Science is a global endeavour. Great research often involves many researchers, and they often work across borders. That work should take place in the most co-ordinated way possible, where scientists can focus on research rather than bureaucracy or paying the costs of bureaucracy. The European Commission implements the largest research funding programme in Europe (€54 billion for the period 2007-2013 in the Seventh Framework Programme) and therefore acts also as a research funder.

What is the level of open access today?

So far, 20% of the scientific literature is openly accessible, 12% through open access repositories (green model) and around 8% available through open access journals (gold model). See details of models below.

What is the difference between so-called 'Gold' and 'Green' open access?

In the ‘Gold’ open access model (open access publishing), payment of publication costs is shifted from subscriptions paid by the reader (usually the academic library) to the author of an article. Most often these costs are borne by the university, research institute or funding agency which supports the research.

In the ‘Green’ open access model (self-archiving), a version of the article (for example the final published article or final peer-reviewed manuscript, often called the 'stage II version') is archived by the researcher in an online repository, prior to, after or at the same time as its publication in a journal. Access to the deposited article is often delayed ('embargo period') at the request of the publisher so that subscribers retain an added benefit. Such repositories exist both in academic institutions or are organised along specific disciplines.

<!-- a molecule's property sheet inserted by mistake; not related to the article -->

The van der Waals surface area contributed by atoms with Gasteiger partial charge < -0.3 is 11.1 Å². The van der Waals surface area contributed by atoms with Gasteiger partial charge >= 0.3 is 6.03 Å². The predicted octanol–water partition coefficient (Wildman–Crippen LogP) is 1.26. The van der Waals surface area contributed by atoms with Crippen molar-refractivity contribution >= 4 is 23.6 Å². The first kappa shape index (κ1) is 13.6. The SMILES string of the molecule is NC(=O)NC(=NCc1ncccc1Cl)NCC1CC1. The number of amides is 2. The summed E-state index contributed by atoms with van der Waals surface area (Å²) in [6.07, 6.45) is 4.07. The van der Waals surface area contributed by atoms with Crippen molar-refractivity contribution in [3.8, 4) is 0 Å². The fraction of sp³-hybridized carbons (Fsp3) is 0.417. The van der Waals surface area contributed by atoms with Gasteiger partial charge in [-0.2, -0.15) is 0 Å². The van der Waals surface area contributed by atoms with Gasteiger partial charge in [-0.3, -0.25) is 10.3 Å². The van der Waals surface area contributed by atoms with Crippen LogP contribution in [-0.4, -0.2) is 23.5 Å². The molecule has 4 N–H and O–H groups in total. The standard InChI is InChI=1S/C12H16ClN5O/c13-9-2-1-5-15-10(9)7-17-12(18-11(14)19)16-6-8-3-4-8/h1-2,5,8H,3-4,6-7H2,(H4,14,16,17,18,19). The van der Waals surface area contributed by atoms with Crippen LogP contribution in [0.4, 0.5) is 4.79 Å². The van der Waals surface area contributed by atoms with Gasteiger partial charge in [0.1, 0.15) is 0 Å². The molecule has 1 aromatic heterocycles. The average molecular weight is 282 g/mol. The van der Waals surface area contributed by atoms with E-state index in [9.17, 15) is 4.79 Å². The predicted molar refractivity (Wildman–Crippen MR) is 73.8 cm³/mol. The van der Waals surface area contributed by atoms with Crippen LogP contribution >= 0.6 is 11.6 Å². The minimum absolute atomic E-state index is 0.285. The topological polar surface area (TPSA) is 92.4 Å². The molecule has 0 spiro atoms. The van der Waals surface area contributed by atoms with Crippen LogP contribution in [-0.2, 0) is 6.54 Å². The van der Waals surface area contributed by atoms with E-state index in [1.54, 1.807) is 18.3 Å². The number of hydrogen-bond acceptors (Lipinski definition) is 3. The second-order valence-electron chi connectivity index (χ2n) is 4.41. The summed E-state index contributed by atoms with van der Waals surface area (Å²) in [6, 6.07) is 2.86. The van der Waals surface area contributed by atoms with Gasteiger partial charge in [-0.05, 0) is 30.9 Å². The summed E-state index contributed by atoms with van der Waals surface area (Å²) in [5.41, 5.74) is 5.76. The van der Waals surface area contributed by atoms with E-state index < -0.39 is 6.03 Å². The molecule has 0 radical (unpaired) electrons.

Versions archived in 'Green' open access repositories will lack some final changes and the citable page numbers needed to cite the paper in subsequent publications. This provides incentives for those who can to still pay for full access. The 'Green' model thus allows for cheap and easy perusal of the existing published material without hurting publishers.

What has the EU done in the field so far?

An Open Access Pilot covering 1084 projects is running under the EU's current research and development funding program (FP7). This has made 10,000 articles available under open access, with a further 17,000 to become available in the coming months.

The pilot covers researchers from seven thematic areas including health, energy, and environment. The FP7 Open Access Pilot is supported by the EU-funded OpenAire e-infrastructure which provides a single point of access to publications from EU-funded research.

What do scientists think of open access?

A public consultation on the topic has shown very wide support for the principle of open access to publicly funded research.

In a European Commission survey of 811 projects involved in the pilot, the majority of respondents expressed their support for open access to research data.